500 people: Weeks 41 to 43

See this post for a brief description of my 500 People challenge.

I had a terrific conversation in the sauna this week ranging over the relative merits of cows and goats, Buddhism and Christianity, the gym we were in and the one at Annette Kellerman, and other matters. When I was about to head for the showers I told the other chap my name, and he said, ‘I know, we’ve met before.’ So I couldn’t include the conversation as part of the Challenge – though it does confirm that at least some of these encounters have follow-ups. He may have been Number 7 in Week 14.

1. Sunday 21 November. Usually when I visit an art gallery I wouldn’t dream of initiating a conversation with an artist. Today in Articulate, a small gallery on Parramatta Road, with my 500 People challenge in mind, I did just that. The artist seemed delighted to engage. The works on exhibition were collaborative drawings, and her description of the collaborative process was fascinating. At one stage, saying, ‘I can do this because I’m the artist,’ she lifted a corner of a large hanging to show me and my two companions who had joined us the reverse side of the richly textured paper.

2. Monday, I went out early to buy some celery. At the checkout, a young woman asked from behind her mask, ‘Do you make celery juice?’ When I said I did, she told me about her own celery-and-lemon-juice routine, and how it had improved her health and ‘even’ her skin (her skin looked fine to me). I said I had mine mixed with carrot, beetroot, apple and ginger juice. And we were away – luckily there was no one else in the queue. Her most memorable line was, ‘I used to have mine with carrot juice but I stopped because it was like soup.’

3. Tuesday. There’s a Matisse exhibition on at the Art Gallery of NSW. I had a free ticket thanks to a son’s excellent gift of Gallery membership. I was intrigued by the 1944 painting Still life with magnolia, displayed alongside six preparatory sketches. I turned to a woman who was also looking at it and remarked how interesting it was to see the painting along with the sketches. Luckily she was no more of a connoisseur than I am, and pretty much finished my sentence for me. We chatted a little and then went our separate ways.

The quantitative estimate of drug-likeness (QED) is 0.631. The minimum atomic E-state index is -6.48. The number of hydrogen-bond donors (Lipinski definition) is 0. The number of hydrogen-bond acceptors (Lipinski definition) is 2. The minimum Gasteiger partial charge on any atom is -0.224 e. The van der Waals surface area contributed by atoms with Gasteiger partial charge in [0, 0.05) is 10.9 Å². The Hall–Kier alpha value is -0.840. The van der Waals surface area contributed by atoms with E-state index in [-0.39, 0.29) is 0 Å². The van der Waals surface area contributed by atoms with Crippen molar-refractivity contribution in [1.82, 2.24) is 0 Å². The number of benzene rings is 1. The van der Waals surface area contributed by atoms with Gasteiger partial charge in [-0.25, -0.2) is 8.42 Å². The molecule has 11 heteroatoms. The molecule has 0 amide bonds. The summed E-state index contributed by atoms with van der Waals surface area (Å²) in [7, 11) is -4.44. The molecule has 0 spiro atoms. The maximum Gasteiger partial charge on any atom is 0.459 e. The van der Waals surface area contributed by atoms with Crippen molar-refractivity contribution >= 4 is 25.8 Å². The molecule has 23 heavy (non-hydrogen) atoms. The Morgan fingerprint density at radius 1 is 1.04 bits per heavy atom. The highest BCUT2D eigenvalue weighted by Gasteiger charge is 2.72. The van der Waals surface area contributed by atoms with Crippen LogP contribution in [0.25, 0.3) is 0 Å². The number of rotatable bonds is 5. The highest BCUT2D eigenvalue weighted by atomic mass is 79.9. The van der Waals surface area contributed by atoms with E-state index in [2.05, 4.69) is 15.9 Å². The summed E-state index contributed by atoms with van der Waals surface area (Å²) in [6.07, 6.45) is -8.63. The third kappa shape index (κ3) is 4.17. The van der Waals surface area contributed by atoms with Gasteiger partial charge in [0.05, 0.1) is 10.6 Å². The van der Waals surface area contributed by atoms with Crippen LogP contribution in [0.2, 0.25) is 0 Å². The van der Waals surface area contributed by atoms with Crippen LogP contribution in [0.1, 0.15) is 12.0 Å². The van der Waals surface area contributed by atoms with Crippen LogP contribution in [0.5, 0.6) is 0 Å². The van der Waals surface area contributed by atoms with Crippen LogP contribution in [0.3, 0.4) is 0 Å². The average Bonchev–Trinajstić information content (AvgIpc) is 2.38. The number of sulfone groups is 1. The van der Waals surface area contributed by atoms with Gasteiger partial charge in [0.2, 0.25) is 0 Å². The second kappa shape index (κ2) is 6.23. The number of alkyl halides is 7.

4. Sunday 28 November. I called to make an appointment to see a podiatrist (don’t ask!). Miraculously an appointment was possible the next day. As the receptionist was taking down my details, she asked how to spell my name. I told her, and thanked her for asking. She said she knew what it was like as her name is Isabel. I told her that both my mother and my quasi mother-in-law had that as a second name, spelled Isabel and Isobel respectively. (I discovered the next day when I asked after her that she goes by Izzy.)

5. Monday. At the podiatrist’s, I decided to have an actual conversation while she was attending to my feet. It wasn’t hard as she seems to have worked out that life goes better if you connect with people. In response to my asking how she got into podiatry, she told a sweet story. We talked about other things as well … Then, as I was going down the stairs, I heard her greet the next client: ‘I always look forward to your visits.’ ‘Me too,’ he answered.

6. Monday. I had a brief interaction with that man (‘the next client’) before going to the stairs. I saw that he was intensely focused on the Target Word in the Sydney Morning Herald. I contemplated telling him the day’s nine-letter word, but realised that would have been purely mischievous. I did, however, say truthfully, ‘This is the first time I’ve seen someone else doing that.’ He laughed, and told me he usually does the Quick Crossword, but he’d finished it and had time to fill.